A year later we had a sliver of clinical research to support ivermectin against COVID-19 (EClinicalMedicine, Jan. 19, 2021). Researchers treated 24 COVID patients in Pamplona, Spain. They randomly assigned half of the participants to take ivermectin. The others took placebo pills.
Patients who received ivermectin had substantially less viral load after four days. Seven days after treatment with the drug, the viral load was 18 times lower than in the placebo patients. The treated patients were half as likely to lose their sense of taste and smell and a third less likely to develop a cough.
Big Clinical Trial Results! What Happened to Ivermectin?
Let’s be honest. A clinical trial involving 24 COVID patients in Pamplona, Spain, is not enough to draw any meaningful conclusions. Other clinical trials followed but they produced mixed results and there were serious questions about methodology and interpretation.
One set of authors initially published a meta-analysis of research that supported the use of ivermectin against COVID (Open Forum Infectious Diseases, July 6, 2021).
They later retracted the article because:
“These instances suggest that the data available to support the use of ivermectin for COVID-19 is not reliable. In July 2021, after the potentially fraudulent studies were identified, we retracted our published meta-analysis and began working on an updated analysis, assessing the effects of stratifying by trial quality on the overall results.”
Once the authors eliminated the fraudulent or questionable research, they found that:
“…ivermectin results in a non-significant 4% increase in survival.”
“These observations demonstrate that the significant effect of ivermectin on survival was dependent on the inclusion of studies with a high risk of bias or potential medical fraud.”
What About Other Results with Ivermectin?
One of the biggest randomized clinical trials was published in the New England Journal of Medicine (March 30, 2022).
The researchers recruited “symptomatic SARS-CoV-2–positive adults recruited from 12 public health clinics in Brazil.”
“A total of 3515 patients were randomly assigned to receive ivermectin (679 patients), placebo (679), or another intervention (2157).”
And the envelope please! The authors conclude:
“We did not find a significantly or clinically meaningful lower risk of medical admission to a hospital or prolonged emergency department observation (primary composite outcome) with ivermectin administered for 3 days at a dose of 400 μg per kilogram per day than with placebo. We found no important effects of treatment with ivermectin on the secondary outcomes.”
Other Studies of Ivermectin?
Another “controlled, clinical, randomized, double-blind trial that included hospitalized patients with COVID-19-induced pneumonia, without severe respiratory failure” was published recently in the journal Infectious Disease Reports (March 3, 2022).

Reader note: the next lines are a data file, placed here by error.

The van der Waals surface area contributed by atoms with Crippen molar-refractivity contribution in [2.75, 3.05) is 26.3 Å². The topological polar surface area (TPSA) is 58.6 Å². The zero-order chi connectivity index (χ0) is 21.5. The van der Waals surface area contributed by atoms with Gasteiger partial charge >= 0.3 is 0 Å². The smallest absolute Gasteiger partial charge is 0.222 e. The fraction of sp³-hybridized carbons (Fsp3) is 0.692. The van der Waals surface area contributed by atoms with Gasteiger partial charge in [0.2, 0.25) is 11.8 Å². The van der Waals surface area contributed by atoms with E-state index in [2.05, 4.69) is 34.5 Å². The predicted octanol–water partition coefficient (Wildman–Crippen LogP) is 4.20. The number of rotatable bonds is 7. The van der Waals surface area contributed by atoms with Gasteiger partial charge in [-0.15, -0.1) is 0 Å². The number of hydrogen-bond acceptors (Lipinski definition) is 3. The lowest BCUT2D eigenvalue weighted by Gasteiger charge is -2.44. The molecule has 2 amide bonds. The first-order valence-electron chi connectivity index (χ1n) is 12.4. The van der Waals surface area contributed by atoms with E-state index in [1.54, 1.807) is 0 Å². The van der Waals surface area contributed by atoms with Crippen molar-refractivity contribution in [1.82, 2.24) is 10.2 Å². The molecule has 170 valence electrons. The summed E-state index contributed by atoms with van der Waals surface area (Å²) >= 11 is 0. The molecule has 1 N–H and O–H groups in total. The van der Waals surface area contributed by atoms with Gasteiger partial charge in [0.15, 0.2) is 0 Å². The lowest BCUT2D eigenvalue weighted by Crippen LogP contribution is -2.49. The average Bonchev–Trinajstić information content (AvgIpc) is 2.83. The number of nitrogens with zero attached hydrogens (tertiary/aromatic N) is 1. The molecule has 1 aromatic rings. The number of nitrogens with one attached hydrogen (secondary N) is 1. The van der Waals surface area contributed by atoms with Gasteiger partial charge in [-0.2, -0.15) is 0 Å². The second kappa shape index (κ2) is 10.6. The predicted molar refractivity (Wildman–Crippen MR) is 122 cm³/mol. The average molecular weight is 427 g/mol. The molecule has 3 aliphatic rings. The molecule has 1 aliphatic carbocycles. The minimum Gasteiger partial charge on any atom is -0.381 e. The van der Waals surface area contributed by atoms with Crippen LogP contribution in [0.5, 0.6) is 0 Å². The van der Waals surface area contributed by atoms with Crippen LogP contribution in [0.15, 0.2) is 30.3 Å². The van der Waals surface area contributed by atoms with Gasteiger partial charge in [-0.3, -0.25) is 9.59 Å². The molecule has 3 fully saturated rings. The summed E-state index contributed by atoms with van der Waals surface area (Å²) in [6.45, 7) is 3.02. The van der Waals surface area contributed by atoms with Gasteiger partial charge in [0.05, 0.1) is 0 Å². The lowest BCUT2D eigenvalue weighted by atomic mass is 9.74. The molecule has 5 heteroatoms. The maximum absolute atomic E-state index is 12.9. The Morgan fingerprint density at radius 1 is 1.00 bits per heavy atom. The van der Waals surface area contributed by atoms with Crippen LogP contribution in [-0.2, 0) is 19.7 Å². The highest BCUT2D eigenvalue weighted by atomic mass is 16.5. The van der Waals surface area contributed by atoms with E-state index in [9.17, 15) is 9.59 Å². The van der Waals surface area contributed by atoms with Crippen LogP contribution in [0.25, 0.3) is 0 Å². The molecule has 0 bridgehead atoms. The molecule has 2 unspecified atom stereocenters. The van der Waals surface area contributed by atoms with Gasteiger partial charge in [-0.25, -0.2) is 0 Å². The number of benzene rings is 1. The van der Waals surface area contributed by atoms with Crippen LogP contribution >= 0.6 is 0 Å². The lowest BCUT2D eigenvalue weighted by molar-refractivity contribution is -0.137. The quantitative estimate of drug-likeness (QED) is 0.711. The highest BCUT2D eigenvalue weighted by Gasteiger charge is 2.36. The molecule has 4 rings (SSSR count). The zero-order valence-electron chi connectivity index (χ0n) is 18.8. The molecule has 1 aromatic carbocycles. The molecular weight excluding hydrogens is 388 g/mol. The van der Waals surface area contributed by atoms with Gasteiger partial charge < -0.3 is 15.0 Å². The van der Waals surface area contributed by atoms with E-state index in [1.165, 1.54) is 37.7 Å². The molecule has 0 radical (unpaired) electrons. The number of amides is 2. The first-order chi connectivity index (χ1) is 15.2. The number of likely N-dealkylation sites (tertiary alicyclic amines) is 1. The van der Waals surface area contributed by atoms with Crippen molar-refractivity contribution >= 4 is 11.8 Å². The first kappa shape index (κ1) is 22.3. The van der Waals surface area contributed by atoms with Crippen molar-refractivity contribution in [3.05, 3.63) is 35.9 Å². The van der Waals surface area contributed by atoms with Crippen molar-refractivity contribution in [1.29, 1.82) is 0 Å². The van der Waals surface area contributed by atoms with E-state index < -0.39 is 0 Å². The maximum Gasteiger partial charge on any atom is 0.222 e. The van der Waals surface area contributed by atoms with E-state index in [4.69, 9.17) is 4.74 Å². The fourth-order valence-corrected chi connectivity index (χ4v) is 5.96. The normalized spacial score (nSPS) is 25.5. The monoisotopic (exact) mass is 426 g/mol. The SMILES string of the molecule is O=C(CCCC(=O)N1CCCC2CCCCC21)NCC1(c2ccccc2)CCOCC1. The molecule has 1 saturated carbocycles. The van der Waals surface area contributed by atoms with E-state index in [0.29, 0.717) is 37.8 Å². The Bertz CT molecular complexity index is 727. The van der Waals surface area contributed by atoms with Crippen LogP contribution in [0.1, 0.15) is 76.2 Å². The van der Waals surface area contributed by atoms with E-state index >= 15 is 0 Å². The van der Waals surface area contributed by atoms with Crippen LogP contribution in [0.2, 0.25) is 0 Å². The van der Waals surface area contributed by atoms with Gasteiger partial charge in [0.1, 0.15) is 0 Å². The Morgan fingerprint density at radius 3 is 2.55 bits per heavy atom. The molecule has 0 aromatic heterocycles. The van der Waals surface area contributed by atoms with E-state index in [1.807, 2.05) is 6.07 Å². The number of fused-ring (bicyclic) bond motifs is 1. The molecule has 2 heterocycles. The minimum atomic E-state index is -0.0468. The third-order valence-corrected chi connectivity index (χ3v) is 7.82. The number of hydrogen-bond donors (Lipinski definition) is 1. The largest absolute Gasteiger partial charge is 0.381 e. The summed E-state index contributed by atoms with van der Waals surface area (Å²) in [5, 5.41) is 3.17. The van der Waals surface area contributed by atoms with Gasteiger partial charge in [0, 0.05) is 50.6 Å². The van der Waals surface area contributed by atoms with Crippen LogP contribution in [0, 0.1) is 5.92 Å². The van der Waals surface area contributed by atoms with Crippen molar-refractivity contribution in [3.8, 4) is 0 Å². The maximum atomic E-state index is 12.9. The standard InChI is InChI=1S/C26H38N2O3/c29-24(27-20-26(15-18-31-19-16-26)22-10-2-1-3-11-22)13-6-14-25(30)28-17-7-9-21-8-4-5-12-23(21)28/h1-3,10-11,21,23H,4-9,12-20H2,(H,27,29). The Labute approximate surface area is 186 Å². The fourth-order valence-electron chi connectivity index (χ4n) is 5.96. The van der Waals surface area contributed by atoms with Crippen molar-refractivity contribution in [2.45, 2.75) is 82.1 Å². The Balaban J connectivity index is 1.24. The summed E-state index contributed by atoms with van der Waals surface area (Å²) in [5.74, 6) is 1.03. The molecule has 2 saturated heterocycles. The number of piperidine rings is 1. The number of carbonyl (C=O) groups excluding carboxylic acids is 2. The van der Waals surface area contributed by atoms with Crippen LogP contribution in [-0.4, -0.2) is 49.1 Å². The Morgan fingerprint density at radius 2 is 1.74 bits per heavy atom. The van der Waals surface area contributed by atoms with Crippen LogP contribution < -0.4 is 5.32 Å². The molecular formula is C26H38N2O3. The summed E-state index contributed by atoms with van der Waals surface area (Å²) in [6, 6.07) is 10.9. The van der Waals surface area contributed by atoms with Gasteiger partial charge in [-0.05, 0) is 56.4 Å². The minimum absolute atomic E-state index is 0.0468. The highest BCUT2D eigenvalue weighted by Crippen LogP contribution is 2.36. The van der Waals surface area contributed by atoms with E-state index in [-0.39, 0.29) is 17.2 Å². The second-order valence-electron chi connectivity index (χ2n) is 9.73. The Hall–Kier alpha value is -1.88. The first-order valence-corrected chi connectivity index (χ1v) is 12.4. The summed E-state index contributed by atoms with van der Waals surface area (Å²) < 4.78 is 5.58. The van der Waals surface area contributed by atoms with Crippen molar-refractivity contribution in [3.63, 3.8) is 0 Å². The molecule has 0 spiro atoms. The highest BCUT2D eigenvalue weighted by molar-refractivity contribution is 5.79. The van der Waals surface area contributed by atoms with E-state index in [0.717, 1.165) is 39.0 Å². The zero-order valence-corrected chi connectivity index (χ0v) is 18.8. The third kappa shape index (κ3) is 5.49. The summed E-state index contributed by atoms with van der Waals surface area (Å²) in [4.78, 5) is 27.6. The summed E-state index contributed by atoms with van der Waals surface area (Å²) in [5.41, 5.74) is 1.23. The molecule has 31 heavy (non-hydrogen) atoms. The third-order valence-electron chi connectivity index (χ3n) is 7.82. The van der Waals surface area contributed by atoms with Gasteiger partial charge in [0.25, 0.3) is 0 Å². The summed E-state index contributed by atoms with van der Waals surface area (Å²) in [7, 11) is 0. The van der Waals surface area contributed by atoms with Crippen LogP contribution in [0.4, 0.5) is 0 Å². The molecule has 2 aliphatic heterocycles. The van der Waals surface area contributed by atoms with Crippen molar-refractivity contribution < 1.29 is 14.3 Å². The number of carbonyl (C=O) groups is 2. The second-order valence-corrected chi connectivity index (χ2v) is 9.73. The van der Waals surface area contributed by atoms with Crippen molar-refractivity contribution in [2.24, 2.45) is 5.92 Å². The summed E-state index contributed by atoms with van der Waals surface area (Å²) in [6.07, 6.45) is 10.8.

“In non-critical hospitalized patients with COVID-19 pneumonia, neither ivermectin nor hydroxychloroquine decreases the number of in-hospital days, respiratory deterioration, or deaths.”
But Wait…There’s More:
Investigators writing in JAMA Internal Medicine (Feb. 18, 2022) describe the reasoning behind their study:
“Importance: Ivermectin, an inexpensive and widely available antiparasitic drug, is prescribed to treat COVID-19. Evidence-based data to recommend either for or against the use of ivermectin are needed.
“Objective: To determine the efficacy of ivermectin in preventing progression to severe disease among high-risk patients with COVID-19.
“Conclusions and relevance: In this randomized clinical trial of high-risk patients with mild to moderate COVID-19, ivermectin treatment during early illness did not prevent progression to severe disease. The study findings do not support the use of ivermectin for patients with COVID-19.”
Let me be perfectly clear. I think ivermectin is a fabulous drug! You can read why at this link. It works well against river blindness in people and heartworm disease in dogs. It also has utility against hard-to-treat lice and scabies and may be helpful topically against rosacea. Now a large, well-controlled trial demonstrates that ivermectin does not help people avoid hospitalization. If it speeds healing, the benefit is modest (12 hours).
We received this message from Dr. E, a researcher at Merck, the company that originally developed ivermectin:
“I worked for Merck in the 1980’s and you’re right, ivermectin is a fantastic drug for certain conditions. Just not COVID. As always, you have written a well researched, well referenced & well written article on this topic. Thank you for being the ‘town crier’ of science and putting it all in perspective for all.”